(Take note: quotes in this article are translated from french. The whole article was translated on third July one thousand eleven, at twenty one hours and eighteen minutes. Obviously, you can discuss the correctness of the translation in the comments if you feel like it. In [brackets] are stuffs I added during translation. After translating it occured to me the commenters didn't think of the article as offensive and ageist to seniors, but as offensive to adults who weren't seniors.)
Ageism is wrapped all around fashion blogs, but it's not the kind of ageism you believe it is.
Think about Tavi Gevinson, for example. I hear you: "she is x-years-old, so it's unbelievable, I need to remind people of her age in a condescending way in my every sentence" or else: "she is x-years-old, it's really insulting she is getting so much attention at this age! it is jeunism!"
Leave the first remark aside for now.
You are claiming it is due to jeunism, and so ageist, that she gets so much attention at this age, despite her age. Attention shouldn't depends on age, but on your works' quality, your knowledge, your creativity, the qualities for which you allow attention to non-discriminated persons of your social circle.
Young and old should get as much acknowledgement depending on the value of what they are doing.
Ageism does not apply only on seniors.
For example, one thinks such things as: « It's funny to see little girls play big girl. »
Is it fun to see some woman repairing [or driving] her car?
This sentence is a typical example of sentence who negates the value or existence of one's interest to some subject, taking age as a pretext.
Parallel: if some says there are some subjects in which children are interested to pretend being adults and for this only reason, some says there are some subjects in which women are interested to seduce men or obtain certain privileges.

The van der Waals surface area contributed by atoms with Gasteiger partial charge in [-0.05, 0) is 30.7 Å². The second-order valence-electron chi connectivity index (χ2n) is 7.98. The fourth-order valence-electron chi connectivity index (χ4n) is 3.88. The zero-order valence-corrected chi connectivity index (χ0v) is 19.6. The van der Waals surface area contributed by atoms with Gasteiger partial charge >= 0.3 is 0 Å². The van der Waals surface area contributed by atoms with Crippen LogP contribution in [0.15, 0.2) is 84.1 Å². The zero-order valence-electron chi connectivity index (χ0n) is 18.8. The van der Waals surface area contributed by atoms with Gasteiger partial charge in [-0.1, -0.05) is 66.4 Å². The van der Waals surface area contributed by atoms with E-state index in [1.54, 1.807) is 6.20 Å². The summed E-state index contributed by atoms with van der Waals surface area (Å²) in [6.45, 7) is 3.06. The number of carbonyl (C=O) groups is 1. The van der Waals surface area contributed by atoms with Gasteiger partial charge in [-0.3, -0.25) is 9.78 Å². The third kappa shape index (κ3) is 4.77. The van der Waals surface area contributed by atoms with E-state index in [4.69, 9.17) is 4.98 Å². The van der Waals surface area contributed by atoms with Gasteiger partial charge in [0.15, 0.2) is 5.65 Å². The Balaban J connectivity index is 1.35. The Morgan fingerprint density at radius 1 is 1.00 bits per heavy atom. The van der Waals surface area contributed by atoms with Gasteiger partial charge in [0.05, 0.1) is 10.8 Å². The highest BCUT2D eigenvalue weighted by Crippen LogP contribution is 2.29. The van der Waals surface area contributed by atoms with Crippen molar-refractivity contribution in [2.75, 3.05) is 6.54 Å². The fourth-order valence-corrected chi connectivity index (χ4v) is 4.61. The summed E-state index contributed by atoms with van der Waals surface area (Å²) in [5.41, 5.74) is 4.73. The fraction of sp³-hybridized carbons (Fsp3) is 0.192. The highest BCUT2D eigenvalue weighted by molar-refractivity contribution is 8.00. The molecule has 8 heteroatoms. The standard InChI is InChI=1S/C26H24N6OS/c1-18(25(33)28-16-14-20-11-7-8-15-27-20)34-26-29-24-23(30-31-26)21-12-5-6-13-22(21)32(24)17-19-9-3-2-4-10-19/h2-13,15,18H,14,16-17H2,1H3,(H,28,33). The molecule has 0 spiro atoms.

« Personally, I don't want to take as model [to take inspiration from] and even less take lessons from little girls to dress up. I'm adult, and proud to be so. My style reflect my experiences, the way I undergone... It evolved as I did with time. Instead of blowing them out of proportion, and giving up to a jeunism as stupid as pathetic, go teach those young girls the value of well-done job and efforts [endeavor?]. The real couture garment is the masterpiece of a virtuoso craftman, gifted by an artistic soul. »
I concur there is some jeunism in the fashion world, outside the amator sphere, majoritarily in modeling and advertisment.
You imply a person doesn't know efforts value because she is young, some persons imply others should hold their tongues and not be heard because of their youngness.
I understand this comment's author was partially sharing hir, but at the expense of other persons' consideration as equals. "Instead of blowing them out of proportion, you better show those women the value of elbow grease and well-done job."
A child can well be craftman, a craftman can be a child as well, everybody can have an artistic soul.